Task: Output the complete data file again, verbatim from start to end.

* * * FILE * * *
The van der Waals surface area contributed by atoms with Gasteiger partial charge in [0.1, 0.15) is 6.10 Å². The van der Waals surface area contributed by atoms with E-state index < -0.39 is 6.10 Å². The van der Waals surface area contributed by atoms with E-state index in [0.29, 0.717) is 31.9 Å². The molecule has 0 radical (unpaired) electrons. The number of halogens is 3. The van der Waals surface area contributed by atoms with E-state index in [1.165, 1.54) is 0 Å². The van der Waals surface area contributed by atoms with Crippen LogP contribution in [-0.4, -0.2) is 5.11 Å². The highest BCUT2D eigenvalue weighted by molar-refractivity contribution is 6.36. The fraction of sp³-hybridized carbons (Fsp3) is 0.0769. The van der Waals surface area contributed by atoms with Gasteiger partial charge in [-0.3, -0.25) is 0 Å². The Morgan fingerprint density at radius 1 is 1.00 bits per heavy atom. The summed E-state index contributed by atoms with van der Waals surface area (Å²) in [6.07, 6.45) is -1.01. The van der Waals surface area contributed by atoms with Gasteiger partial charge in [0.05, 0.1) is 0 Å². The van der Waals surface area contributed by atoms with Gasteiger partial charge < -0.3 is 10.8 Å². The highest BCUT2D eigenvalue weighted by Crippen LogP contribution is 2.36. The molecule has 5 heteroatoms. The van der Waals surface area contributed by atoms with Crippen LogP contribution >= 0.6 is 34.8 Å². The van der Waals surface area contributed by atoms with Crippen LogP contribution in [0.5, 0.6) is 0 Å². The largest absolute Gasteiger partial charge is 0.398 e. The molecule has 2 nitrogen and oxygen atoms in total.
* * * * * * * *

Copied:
The van der Waals surface area contributed by atoms with Gasteiger partial charge in [0.1, 0.15) is 6.10 Å². The van der Waals surface area contributed by atoms with E-state index < -0.39 is 6.10 Å². The van der Waals surface area contributed by atoms with E-state index in [0.29, 0.717) is 31.9 Å². The molecule has 0 radical (unpaired) electrons. The number of halogens is 3. The van der Waals surface area contributed by atoms with E-state index in [1.165, 1.54) is 0 Å². The van der Waals surface area contributed by atoms with Crippen LogP contribution in [-0.4, -0.2) is 5.11 Å². The highest BCUT2D eigenvalue weighted by molar-refractivity contribution is 6.36. The fraction of sp³-hybridized carbons (Fsp3) is 0.0769. The van der Waals surface area contributed by atoms with Gasteiger partial charge in [-0.3, -0.25) is 0 Å². The Morgan fingerprint density at radius 1 is 1.00 bits per heavy atom. The summed E-state index contributed by atoms with van der Waals surface area (Å²) in [6.07, 6.45) is -1.01. The van der Waals surface area contributed by atoms with Gasteiger partial charge in [0.05, 0.1) is 0 Å². The van der Waals surface area contributed by atoms with Gasteiger partial charge < -0.3 is 10.8 Å². The highest BCUT2D eigenvalue weighted by Crippen LogP contribution is 2.36. The molecule has 5 heteroatoms. The van der Waals surface area contributed by atoms with Crippen LogP contribution >= 0.6 is 34.8 Å². The van der Waals surface area contributed by atoms with Crippen LogP contribution in [0.5, 0.6) is 0 Å². The largest absolute Gasteiger partial charge is 0.398 e. The molecule has 2 nitrogen and oxygen atoms in total.